“Within the next decade or so, many of our battleground states are at the tipping point where we come close to a plurality minority. We have to solve for this. [W.E.B.] Du Bois said that the problem with the 20th century is the problem with the color line. That’s as true today as it was when he said it. We have to solve for this because what you see now is rising conflict and crisis and greater racial strife. If we project this into the future, we grow more diverse. If we don’t solve for this, this is how we lose the future.”

Belcher’s eight-year journey and the crafting of his research in A Black Man in the White House can bring hope, understanding and a formula for change. He told The Undefeated who inspires him, explains how to heal from the recent presidential election and more.


How comfortable are you with the storytelling of the book?

I’m very comfortable. What I try to do is just give you an academic white paper of data on polling data. What I try to do is tell a story that’s about race and how it has impacted politics in this country and then back that up with data. It’s not just a book that is all about data, but it is a book that tells a story of how race has played a role in our politics in this country and plays a role in how we organize ourselves politically.

Do you think your book intertwines racial aversion and cultural relevancy?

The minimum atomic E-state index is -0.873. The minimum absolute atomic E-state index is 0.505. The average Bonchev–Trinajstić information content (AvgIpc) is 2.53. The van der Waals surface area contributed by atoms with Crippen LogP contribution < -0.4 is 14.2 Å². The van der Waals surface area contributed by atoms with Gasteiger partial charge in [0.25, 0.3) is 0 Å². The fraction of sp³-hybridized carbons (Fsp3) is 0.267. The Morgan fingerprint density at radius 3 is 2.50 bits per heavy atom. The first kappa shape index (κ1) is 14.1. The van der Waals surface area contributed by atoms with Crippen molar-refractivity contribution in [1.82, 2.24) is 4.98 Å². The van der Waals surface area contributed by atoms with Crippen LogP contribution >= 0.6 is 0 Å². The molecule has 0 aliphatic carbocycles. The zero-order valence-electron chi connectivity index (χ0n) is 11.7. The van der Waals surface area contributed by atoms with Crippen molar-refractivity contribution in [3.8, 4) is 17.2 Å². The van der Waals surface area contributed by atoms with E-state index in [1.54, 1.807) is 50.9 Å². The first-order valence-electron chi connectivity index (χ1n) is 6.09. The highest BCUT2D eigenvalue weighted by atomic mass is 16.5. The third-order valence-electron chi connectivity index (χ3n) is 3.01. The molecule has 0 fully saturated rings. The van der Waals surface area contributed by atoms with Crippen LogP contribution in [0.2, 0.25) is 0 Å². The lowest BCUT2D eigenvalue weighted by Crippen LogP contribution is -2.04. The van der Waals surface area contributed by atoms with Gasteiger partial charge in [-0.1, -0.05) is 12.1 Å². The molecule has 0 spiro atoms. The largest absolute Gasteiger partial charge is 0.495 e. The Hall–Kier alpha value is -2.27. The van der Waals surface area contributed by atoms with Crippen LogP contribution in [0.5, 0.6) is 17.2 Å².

Yes, to a certain extent. Your cultural and your racial identification aren’t that disconnected. I would argue that race … There’s not a lot that race doesn’t trump historically in this country. Race trumps gender, seen in this past election where a white woman overwhelmingly lost white women to someone who, quite frankly, was caught on tape talking about assaulting women. Race has historically trumped class in this country.

What inspires you?

There’s so much that inspires me, but from a professional standpoint I go back to … one of the books I read early on was Gordon Parks’ [auto]biography A Choice of Weapons and his basic premise, for me, was that people’s consciousness who … they have to choose a weapon to fight for change. For him, of course, his weapon was the camera and the arts. For me, my weapon was going to be politics and the science of politics. That was important to me and helping me understand that I have to choose a weapon in the fight for change. My weapon in the fight for change was going to be politics.

What was the hardest part in writing your book?

Just writing in general. Finding the time to get the writing done and pushing forward. That was really the hardest part and watching the data. Having the patience and time to gather the data over time and not make a rushed judgment. If I had written this book in 2009, I think it would be a very different book. It would be missing the story of how we got here. It would have been concluded very differently in a way that is less hopeful and telling. But the fact that I took the time to gather data over a longer period of time, I think, tells a fuller story of how we got here and how we move forward.